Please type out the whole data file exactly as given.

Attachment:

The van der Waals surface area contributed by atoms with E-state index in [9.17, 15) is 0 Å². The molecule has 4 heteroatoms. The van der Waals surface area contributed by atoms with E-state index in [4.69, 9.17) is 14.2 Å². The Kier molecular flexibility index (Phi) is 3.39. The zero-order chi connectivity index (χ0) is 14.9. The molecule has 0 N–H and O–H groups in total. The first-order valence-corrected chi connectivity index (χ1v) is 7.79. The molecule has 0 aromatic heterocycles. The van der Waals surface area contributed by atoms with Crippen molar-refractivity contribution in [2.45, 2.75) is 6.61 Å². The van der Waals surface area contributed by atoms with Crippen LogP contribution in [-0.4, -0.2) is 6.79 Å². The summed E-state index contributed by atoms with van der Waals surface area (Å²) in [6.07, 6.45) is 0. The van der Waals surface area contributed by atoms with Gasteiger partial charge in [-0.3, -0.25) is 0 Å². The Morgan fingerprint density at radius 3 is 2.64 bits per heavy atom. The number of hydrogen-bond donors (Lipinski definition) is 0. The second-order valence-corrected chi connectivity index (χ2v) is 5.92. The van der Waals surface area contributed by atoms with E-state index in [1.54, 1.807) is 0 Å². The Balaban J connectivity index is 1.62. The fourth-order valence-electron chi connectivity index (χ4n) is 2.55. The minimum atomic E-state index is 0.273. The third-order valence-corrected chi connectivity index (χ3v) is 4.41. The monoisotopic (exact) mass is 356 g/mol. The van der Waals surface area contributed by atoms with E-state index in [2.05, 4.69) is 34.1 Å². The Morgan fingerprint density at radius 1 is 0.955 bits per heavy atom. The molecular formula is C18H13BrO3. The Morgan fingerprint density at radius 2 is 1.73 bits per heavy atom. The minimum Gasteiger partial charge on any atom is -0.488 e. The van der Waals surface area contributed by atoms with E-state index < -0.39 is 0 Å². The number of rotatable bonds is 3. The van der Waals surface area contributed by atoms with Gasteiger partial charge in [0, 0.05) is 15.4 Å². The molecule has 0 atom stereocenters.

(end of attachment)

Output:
The van der Waals surface area contributed by atoms with E-state index in [9.17, 15) is 0 Å². The molecule has 4 heteroatoms. The van der Waals surface area contributed by atoms with E-state index in [4.69, 9.17) is 14.2 Å². The Kier molecular flexibility index (Phi) is 3.39. The zero-order chi connectivity index (χ0) is 14.9. The molecule has 0 N–H and O–H groups in total. The first-order valence-corrected chi connectivity index (χ1v) is 7.79. The molecule has 0 aromatic heterocycles. The van der Waals surface area contributed by atoms with Crippen molar-refractivity contribution in [2.45, 2.75) is 6.61 Å². The van der Waals surface area contributed by atoms with Crippen LogP contribution in [-0.4, -0.2) is 6.79 Å². The summed E-state index contributed by atoms with van der Waals surface area (Å²) in [6.07, 6.45) is 0. The van der Waals surface area contributed by atoms with Gasteiger partial charge in [-0.3, -0.25) is 0 Å². The Morgan fingerprint density at radius 3 is 2.64 bits per heavy atom. The number of hydrogen-bond donors (Lipinski definition) is 0. The second-order valence-corrected chi connectivity index (χ2v) is 5.92. The van der Waals surface area contributed by atoms with E-state index in [1.54, 1.807) is 0 Å². The Balaban J connectivity index is 1.62. The fourth-order valence-electron chi connectivity index (χ4n) is 2.55. The minimum atomic E-state index is 0.273. The third-order valence-corrected chi connectivity index (χ3v) is 4.41. The monoisotopic (exact) mass is 356 g/mol. The van der Waals surface area contributed by atoms with E-state index in [2.05, 4.69) is 34.1 Å². The Morgan fingerprint density at radius 1 is 0.955 bits per heavy atom. The molecular formula is C18H13BrO3. The Morgan fingerprint density at radius 2 is 1.73 bits per heavy atom. The minimum Gasteiger partial charge on any atom is -0.488 e. The van der Waals surface area contributed by atoms with E-state index < -0.39 is 0 Å². The number of rotatable bonds is 3. The van der Waals surface area contributed by atoms with Gasteiger partial charge in [0, 0.05) is 15.4 Å². The molecule has 0 atom stereocenters.